The company who installed our panels has given some useful advice. I need to take reading for the 31st March as the FITS payment rates go up from the 1st April with inflation. Therefore, I need to take a further reading on 31st May, and then send in both the March and May readings by 5th June. So I am now getting 45.4p per kwh generated according to this DECC document (which didn’t get checked for plain English).

On 31st March the generation meter read 572kw. To repay the loans and investment as planned we’ll need to have generated around 2670kwh by November. That might seem like a long way to go, but the next few months offer much greater generation potential due to the longer daylight hours. Certainly a few more months like March and I think we will reach that target.

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– experiences of fitting household solar energy – Getting FITS XIV is part of a series of blog posts by Limu on the attempt to install solar power at home with the help of the UK Feed in Tariff.

As the days start to lengthen we can watch the meter go higher each sunny midday peak. The system now runs at about 50% capacity on bright sunny days. Longer daylight hours, the sun higher in the sky and warmer air temperature will all increase generation over the next few months. The generation meter shows we have made over £50 through FITS payments so far.

The controversy about this subsidy continues to rumble on, which means continuing uncertainty in the sector. Friends of the Earth are at loggerheads with the Government. Their disagreement is really about the way policy has been carried out. Most people involved seem to accept that the current subsidies for the energy sector as a whole are all the country can afford, and so reducing the FITS rate seems sensible – too generous a rate leads to inefficient investment.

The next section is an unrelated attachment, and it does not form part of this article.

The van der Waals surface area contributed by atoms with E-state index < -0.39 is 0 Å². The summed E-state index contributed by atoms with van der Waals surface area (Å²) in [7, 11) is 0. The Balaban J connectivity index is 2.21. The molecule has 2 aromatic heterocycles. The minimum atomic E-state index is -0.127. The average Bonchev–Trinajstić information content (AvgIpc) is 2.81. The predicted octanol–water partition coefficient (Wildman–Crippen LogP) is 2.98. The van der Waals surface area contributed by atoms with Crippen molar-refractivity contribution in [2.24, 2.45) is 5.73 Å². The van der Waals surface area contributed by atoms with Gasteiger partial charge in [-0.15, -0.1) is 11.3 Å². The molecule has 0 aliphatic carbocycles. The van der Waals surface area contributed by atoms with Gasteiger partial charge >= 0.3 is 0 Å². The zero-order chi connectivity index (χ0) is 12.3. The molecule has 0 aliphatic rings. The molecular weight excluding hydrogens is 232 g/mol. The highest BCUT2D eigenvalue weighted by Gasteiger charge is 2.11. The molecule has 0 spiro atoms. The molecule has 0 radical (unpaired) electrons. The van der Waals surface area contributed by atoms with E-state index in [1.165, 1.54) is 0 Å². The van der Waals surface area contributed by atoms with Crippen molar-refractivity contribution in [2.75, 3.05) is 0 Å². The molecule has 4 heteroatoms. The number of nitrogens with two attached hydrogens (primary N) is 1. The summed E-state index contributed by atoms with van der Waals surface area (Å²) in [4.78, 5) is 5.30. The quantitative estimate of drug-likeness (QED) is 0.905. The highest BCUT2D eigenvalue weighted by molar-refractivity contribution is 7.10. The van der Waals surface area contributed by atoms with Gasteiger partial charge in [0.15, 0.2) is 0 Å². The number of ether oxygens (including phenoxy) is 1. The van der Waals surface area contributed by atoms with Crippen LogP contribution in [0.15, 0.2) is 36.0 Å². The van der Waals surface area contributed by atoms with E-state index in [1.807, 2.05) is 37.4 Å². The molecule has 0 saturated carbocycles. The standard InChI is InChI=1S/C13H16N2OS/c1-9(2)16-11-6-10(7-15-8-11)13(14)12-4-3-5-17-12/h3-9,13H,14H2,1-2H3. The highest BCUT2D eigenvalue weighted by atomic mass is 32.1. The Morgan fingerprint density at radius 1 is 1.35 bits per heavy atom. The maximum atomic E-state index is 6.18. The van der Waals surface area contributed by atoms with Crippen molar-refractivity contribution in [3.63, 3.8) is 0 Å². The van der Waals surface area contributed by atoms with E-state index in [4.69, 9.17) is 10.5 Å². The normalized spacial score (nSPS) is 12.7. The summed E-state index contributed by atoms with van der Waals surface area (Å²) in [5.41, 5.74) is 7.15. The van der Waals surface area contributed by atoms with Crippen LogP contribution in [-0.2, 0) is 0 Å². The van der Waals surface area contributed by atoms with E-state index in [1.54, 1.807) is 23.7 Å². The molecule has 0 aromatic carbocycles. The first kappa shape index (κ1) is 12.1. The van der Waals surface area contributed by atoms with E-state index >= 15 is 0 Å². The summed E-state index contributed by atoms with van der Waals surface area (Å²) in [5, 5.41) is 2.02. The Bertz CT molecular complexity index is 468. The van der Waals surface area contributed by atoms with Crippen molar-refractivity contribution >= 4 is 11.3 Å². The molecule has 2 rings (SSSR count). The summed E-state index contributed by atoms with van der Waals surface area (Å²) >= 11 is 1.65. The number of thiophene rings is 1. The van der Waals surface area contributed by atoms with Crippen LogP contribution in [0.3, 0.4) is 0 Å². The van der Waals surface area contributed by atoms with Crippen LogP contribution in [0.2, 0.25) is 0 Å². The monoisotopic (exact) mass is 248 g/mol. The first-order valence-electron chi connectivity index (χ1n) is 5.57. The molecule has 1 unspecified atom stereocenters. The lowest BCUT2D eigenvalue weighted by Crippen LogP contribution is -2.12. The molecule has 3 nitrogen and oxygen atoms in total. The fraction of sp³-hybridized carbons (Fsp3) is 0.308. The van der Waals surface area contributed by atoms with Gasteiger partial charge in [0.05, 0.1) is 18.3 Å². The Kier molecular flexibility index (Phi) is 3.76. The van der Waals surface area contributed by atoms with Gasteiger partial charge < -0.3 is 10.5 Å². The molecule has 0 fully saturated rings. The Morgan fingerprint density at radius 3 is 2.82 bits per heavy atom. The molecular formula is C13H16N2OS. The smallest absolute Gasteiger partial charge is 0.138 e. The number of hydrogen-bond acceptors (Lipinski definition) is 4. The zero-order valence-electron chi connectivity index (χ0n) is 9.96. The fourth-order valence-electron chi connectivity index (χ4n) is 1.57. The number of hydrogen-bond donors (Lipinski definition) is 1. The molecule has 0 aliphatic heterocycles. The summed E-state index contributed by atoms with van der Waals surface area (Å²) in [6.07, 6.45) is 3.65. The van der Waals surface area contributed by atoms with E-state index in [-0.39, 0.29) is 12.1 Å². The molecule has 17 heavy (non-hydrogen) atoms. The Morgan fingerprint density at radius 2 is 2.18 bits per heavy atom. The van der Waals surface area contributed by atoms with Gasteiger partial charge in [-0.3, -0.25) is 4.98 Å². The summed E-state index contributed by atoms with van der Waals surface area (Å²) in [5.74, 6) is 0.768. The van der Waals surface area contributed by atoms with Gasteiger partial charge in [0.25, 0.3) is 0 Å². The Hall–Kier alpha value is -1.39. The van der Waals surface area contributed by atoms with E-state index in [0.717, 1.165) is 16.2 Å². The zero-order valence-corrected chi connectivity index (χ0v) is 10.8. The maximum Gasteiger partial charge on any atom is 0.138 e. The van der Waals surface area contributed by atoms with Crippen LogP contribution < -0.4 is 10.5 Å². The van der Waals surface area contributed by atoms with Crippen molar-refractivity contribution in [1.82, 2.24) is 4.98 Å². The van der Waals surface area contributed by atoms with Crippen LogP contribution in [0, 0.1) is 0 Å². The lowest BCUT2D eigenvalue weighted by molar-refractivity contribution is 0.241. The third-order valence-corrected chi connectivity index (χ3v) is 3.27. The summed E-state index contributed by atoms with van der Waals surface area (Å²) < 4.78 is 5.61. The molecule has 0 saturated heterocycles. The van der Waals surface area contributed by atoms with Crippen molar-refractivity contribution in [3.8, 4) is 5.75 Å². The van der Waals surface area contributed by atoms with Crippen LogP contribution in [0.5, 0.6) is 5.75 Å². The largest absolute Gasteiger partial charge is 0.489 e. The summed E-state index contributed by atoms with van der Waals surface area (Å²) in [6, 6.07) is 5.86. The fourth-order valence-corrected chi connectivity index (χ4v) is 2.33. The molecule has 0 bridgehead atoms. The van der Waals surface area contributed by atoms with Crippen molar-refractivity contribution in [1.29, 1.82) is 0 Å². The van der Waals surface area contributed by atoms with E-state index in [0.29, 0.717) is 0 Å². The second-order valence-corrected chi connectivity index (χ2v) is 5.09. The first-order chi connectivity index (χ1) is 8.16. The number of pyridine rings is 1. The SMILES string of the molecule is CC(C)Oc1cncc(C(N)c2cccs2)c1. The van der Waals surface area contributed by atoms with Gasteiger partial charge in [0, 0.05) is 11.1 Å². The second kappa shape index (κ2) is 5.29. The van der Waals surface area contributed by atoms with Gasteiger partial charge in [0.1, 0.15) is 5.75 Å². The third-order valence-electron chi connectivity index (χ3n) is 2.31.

The Government could still have approached it in a less calamitous way for business confidence. For which high court wrangling is just about the worst process – DECC are now asking the Supreme Court to overrule their unsuccessful High Court appeal about the December 12th deadline to cut the FITS rate.

Regardless of that process a new policy deadline of 3rd March has been announced for the FITS rate to be cut. If the Government’s appeal is unsuccessful, this will create a second rush to install (as the 12th December deadline did). We are still getting flyers in the letter box advertising solar PV installation, and I can see a house over the road having them fitted – maybe the rush has started already?

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– experiences of fitting household solar energy – Getting FITS XIII is part of a series of blog posts by Limu on the attempt to install solar power at home with the help of the UK Feed in Tariff.

The new PV system had one bit of teething trouble in the first few weeks, as the fuse tripped a couple of times. The installer were quick to come an sort the problem, and on the second time they replaced the relevant part. The smart meter they provided was useful as it showing’0’ was what alerted us to the problem.

This meter runs from a sensor clipped over the wires bringing the electricity generated into the main house electricity system. This transmits wirelessly to a neat white box I’ve put in the hallway, which shows what is being generated.

The system is running smoothly now, with the smart meter ticking over at low levels during the day. Oddly, the system shows a very low level of generation (6 watts) at night, which is apparently due to the electricity flowing into the system to operate the inverter and other kit. I’m looking forward to seeing the generation levels rise through the spring.